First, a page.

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Smallest Superconductors

Scientists at Freie Universität Berlin Have Shown How Small Magnets Disrupt the Flow of Electricity without Resistance

№ 149/2011 from May 20, 2011

Scientists at Freie Universität Berlin have demonstrated the local disturbance of superconductors by small magnets. They created a complex interaction, which has been discussed in theory for decades, but until now could not be proven experimentally. Superconductivity describes a state in which current can flow without resistance. Prof. Dr. Katharina Franke, Dr. Gunnar Schulze, and Prof. Dr. Jose Ignacio Pascual at the Department of Physics published their proof of the local disturbance of superconductivity by small magnets in Science.

Superconductors are particularly important for technological applications. Superconducting coils to generate magnetic fields are used, for example, in MRI scanners or particle accelerators. However, if the generated magnetic field is too large, the superconducting state collapses. Currently this is circumvented using special superconducting materials, so-called type-II superconductors. The reasons for the destruction of superconductivity in the conventional type-I superconductors have not been adequately researched.

The smallest possible magnets are single atoms or molecules. In their experiments the researchers examined how individual magnetic molecules on a superconducting lead surface change the conductivity in their immediate surroundings. The particles that make up the superconductivity are pairs of electrons known as Cooper pairs. They can move without resistance through the crystal. In the vicinity of magnetic molecules, however, a force acts on them, so they become unstable until they finally break up completely. This could be demonstrated by conductivity. In addition, the research team was able to show how the "normal" electrons that are also in the superconductor respond to the magnetic molecules. The scientists believe these investigations have created an improved understanding of the fundamentals for new technological applications.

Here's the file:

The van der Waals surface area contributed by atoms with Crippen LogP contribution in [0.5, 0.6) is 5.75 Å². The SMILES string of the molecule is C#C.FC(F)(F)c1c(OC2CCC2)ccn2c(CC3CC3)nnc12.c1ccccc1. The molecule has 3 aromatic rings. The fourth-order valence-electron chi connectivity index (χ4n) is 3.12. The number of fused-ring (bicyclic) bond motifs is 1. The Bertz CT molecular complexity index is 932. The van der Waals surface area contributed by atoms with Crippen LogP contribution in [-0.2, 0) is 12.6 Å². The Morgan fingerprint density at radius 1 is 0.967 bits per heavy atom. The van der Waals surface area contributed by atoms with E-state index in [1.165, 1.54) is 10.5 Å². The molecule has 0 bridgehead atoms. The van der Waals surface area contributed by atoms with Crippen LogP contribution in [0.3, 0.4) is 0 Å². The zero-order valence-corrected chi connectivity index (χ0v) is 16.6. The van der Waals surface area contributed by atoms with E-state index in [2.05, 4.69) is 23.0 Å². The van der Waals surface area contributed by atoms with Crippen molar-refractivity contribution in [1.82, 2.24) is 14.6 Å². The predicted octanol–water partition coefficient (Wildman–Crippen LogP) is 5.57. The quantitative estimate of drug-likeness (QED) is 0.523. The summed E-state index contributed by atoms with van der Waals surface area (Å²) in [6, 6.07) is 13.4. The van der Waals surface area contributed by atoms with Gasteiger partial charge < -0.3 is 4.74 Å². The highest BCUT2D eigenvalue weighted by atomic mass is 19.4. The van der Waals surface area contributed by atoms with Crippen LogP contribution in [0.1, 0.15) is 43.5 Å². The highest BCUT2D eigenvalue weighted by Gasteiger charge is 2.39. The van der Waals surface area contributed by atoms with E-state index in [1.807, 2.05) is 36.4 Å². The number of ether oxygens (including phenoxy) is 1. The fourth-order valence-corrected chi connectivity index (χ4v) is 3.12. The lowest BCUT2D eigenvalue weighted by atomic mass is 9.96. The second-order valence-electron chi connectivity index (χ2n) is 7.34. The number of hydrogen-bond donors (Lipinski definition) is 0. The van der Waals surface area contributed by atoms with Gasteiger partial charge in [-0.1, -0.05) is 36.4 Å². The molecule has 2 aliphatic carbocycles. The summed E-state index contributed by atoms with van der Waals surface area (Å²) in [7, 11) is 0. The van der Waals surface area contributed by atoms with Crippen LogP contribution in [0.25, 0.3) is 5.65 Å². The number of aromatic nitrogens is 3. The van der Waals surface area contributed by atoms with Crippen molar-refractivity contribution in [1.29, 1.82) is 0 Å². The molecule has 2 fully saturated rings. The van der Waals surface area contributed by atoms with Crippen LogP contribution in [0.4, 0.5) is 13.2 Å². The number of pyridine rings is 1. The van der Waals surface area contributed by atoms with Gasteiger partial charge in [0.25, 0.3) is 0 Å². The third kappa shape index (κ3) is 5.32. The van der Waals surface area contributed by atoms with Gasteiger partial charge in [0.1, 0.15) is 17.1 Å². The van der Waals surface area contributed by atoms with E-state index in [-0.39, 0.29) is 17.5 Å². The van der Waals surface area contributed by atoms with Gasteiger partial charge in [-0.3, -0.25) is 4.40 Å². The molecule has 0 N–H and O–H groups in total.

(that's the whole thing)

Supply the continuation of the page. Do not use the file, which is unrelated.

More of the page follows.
Published in: Science 332, 940 (2011)

Online: www.sciencemag.org/content/332/6032/940.full.pdf

For further information, please contact:

Prof. Dr. Katharina Franke, Department of Physics, Freie Universität Berlin
Tel.: +49 (0)30 / 838-56149; Email: franke@physik.fu-berlin.de